Lets just jump right to it; the top four time-loss injuries in soccer are:
– ligament injuries to the ankle
– ligament injuries to the knee
– muscle strains to the hamstrings
– muscle strains to the groin
However, it’s tough to pin down which is the most common because each is more prevalent at different levels and ages of play. As well, they too depend on whether the athlete is male or female.
That said, here is an overview of top occurrence:
Elite Level Competitive Soccer: hamstring strains report as the top time loss injury.
Regular Amateur Soccer: the lateral ankle sprain is the most common time loss injury.
However, the injury that is always in the top 4 and leads to the most concern, especially amongst middle and high school aged females, is an injury to the knee. Specifically the anterior cruciate ligament (ACL).
It is certainly the most serious of injuries because it simply ruptures requiring surgical repair and extensive rehabilitation time can take 6 – 12 months before return to play. Peaking in high school aged athletes, the injury is still quite prevalent in adult athletes and is six times more common in women than men!
Now, one might think that this injury is the result of contact and collisions. However, the unique nature of this injury is that in most occurrences, athletes rupture their ACL in a non-contact manner! The question is, why?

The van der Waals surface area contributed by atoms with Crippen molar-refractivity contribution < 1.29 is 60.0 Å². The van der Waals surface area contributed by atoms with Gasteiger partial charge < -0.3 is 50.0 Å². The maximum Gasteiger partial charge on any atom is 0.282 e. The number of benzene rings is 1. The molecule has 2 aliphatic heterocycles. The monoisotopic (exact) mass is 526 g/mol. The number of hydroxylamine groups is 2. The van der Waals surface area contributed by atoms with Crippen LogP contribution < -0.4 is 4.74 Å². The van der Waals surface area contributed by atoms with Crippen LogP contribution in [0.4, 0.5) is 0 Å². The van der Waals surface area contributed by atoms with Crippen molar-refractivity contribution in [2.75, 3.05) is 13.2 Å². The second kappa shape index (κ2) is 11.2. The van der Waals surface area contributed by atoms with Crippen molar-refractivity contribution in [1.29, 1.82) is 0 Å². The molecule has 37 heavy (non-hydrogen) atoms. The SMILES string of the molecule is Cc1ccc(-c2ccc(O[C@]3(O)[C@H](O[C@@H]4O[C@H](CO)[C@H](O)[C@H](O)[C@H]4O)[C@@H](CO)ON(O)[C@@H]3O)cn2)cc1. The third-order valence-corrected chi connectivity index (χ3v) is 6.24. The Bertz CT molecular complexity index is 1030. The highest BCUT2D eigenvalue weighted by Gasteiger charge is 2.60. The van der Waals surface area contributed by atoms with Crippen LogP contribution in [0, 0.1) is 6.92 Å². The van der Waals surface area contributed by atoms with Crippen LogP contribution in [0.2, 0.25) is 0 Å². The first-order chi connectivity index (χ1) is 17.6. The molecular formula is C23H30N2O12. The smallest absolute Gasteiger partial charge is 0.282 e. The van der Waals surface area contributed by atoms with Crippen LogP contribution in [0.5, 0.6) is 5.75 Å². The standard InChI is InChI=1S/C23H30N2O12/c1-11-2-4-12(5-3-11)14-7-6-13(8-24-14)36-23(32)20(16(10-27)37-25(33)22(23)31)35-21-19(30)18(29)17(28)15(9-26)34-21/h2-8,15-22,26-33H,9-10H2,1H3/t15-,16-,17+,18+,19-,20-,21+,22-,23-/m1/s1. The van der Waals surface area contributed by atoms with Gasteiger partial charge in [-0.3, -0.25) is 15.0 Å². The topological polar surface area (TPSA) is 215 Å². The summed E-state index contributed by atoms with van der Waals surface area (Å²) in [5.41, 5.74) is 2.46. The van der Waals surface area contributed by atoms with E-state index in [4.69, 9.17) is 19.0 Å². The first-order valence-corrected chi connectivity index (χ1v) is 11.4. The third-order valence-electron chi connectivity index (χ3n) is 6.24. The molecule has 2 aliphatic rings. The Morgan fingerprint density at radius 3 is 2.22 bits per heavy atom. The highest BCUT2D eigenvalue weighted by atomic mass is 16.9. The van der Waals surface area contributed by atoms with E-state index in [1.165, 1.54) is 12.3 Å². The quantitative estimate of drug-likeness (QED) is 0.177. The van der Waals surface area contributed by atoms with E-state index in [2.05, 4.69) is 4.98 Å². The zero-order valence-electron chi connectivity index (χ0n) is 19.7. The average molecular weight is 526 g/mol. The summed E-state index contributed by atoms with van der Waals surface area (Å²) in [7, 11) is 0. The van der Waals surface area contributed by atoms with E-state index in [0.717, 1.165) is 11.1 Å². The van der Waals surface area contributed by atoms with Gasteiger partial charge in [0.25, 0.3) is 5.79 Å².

The answer lies in the way in which the ACL works to protect the knee.
Among one of its primary limiters of excessive motion, the ACL stops too much rotation of the femur bone on a fixed tibia bone when the knee is near full extension. It is the exact mechanism that takes place when a player plants their foot and changes direction.
Theory exists, that when the player is not sufficiently ‘warmed up’ or they are fatigued, the muscular control of the movement lags and places too much stress on the ligament.
It cannot be stressed enough that a proper warm up is essential to preventing all types of injuries. This is particularly true in soccer.
There are mounds of scientific evidence that prove effectiveness in proper warm up programs and in dry land training to enhance the specific fitness to participate in competitive soccer. The most successful programs combine core strength and neuromuscular control of the knee during cutting and landing motions.
Describing these types of prevention programs is beyond the scope of this article.
However, for an excellent warm up that can also be used to improve physical fitness, performing the FIFA 11+ warm up routine is an excellent start!
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